Increases in air pollution and other particulate matter in the atmosphere can strongly affect cloud development in ways that reduce precipitation in dry regions or seasons.
This while increasing rain, snowfall and the intensity of severe storms in wet regions or seasons, according to results of a new study.
The research provides the first clear evidence of how aerosols--soot, dust and other particulates in the atmosphere--may affect weather and climate.
The findings have important implications for the availability, management and use of water resources in regions across the United States and around the world.
"Using a 10-year dataset of atmospheric measurements, we have uncovered the long-term, net impact of aerosols on cloud height and thickness and the resulting changes in precipitation frequency and intensity," says Zhanqing Li, an atmospheric scientist at the University of Maryland and lead author of a paper reporting the results.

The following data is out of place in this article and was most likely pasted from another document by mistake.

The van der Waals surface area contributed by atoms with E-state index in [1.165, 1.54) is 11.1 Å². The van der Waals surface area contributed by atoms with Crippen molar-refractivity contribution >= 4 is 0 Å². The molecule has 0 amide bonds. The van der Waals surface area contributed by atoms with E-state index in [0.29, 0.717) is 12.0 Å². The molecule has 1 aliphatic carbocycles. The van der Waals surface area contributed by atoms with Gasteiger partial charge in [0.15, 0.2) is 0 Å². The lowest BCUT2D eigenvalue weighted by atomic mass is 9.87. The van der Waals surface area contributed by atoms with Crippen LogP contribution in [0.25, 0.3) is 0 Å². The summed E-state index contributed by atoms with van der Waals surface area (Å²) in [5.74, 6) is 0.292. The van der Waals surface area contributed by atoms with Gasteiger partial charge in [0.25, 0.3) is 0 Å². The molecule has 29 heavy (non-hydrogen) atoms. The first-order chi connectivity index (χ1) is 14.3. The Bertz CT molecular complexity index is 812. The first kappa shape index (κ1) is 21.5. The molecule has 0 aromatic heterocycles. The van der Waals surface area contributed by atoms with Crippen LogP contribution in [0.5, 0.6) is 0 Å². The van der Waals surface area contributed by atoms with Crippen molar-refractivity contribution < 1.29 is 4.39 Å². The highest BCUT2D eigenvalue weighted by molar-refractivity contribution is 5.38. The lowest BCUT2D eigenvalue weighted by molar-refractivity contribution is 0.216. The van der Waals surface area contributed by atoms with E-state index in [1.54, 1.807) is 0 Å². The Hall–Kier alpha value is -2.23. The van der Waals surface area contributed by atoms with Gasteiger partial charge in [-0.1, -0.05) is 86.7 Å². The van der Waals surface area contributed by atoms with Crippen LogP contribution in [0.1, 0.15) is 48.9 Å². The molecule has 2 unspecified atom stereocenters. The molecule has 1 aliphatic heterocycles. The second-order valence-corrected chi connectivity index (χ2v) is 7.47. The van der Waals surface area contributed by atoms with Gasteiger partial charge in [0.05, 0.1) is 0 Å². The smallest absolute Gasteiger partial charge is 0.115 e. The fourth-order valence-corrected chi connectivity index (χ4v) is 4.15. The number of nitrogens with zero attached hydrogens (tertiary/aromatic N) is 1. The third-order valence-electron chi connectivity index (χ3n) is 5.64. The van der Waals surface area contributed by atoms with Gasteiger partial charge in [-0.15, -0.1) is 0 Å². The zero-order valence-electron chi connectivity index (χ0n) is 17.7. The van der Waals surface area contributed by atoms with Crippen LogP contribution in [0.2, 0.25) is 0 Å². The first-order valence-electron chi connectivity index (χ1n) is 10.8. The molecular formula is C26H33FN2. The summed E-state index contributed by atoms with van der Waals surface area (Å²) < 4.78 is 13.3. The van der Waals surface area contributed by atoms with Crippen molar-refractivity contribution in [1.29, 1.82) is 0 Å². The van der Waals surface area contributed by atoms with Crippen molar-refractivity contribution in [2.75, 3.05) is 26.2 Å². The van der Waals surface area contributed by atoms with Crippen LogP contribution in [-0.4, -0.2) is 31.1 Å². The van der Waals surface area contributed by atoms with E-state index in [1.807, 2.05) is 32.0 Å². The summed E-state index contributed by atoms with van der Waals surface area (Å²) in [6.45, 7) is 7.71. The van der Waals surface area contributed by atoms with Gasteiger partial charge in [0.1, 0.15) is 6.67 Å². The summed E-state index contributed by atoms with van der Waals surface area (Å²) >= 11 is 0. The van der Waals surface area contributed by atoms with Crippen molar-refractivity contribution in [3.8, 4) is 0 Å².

The paper was published today in the journal Nature Geoscience.
Co-authors are Feng Niu and Yanni Ding, also of the University of Maryland; Jiwen Fan of the U.S. Department of Energy Pacific Northwest National Laboratory; Yangang Liu of the U.S. Department of Energy Brookhaven National Laboratory; and Daniel Rosenfeld of The Hebrew University of Jerusalem.
"Aerosols' effects on cloud and precipitation development are key questions for scientific community," says Chungu Lu, program director in the National Science Foundation's (NSF) Division of Atmospheric and Geospace Sciences, which funded the research.
"The question is not only important for our understanding of the effects of natural processes and human activities on climate change, but for addressing issues in air pollution, disaster relief, water resource management and human weather modification."
In addition to the scope and timeframe of the research team's observations, the scientists m
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National Science Foundation